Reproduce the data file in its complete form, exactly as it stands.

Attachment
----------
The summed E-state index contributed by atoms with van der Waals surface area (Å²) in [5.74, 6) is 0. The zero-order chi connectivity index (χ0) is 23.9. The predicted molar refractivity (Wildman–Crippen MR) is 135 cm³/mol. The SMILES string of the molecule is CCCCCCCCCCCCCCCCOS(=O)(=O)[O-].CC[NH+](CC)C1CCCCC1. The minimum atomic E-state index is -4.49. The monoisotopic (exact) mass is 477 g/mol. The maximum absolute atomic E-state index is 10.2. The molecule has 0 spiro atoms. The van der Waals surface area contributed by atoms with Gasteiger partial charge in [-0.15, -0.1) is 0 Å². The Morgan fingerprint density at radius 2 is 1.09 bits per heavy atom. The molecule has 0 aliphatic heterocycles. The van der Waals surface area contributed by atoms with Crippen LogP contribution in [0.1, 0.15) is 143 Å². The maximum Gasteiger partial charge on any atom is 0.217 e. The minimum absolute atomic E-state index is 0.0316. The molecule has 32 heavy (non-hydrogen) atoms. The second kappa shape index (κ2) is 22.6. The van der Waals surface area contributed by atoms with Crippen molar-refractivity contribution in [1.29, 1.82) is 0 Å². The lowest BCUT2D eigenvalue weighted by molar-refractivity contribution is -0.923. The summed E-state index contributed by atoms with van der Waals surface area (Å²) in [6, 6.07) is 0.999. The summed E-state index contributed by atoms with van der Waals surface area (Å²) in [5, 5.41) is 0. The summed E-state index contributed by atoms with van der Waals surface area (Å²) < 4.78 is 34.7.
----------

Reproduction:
The summed E-state index contributed by atoms with van der Waals surface area (Å²) in [5.74, 6) is 0. The zero-order chi connectivity index (χ0) is 23.9. The predicted molar refractivity (Wildman–Crippen MR) is 135 cm³/mol. The SMILES string of the molecule is CCCCCCCCCCCCCCCCOS(=O)(=O)[O-].CC[NH+](CC)C1CCCCC1. The minimum atomic E-state index is -4.49. The monoisotopic (exact) mass is 477 g/mol. The maximum absolute atomic E-state index is 10.2. The molecule has 0 spiro atoms. The van der Waals surface area contributed by atoms with Gasteiger partial charge in [-0.15, -0.1) is 0 Å². The Morgan fingerprint density at radius 2 is 1.09 bits per heavy atom. The molecule has 0 aliphatic heterocycles. The van der Waals surface area contributed by atoms with Crippen LogP contribution in [0.1, 0.15) is 143 Å². The maximum Gasteiger partial charge on any atom is 0.217 e. The minimum absolute atomic E-state index is 0.0316. The molecule has 32 heavy (non-hydrogen) atoms. The second kappa shape index (κ2) is 22.6. The van der Waals surface area contributed by atoms with Crippen molar-refractivity contribution in [1.29, 1.82) is 0 Å². The lowest BCUT2D eigenvalue weighted by molar-refractivity contribution is -0.923. The summed E-state index contributed by atoms with van der Waals surface area (Å²) in [6, 6.07) is 0.999. The summed E-state index contributed by atoms with van der Waals surface area (Å²) in [5, 5.41) is 0. The summed E-state index contributed by atoms with van der Waals surface area (Å²) < 4.78 is 34.7.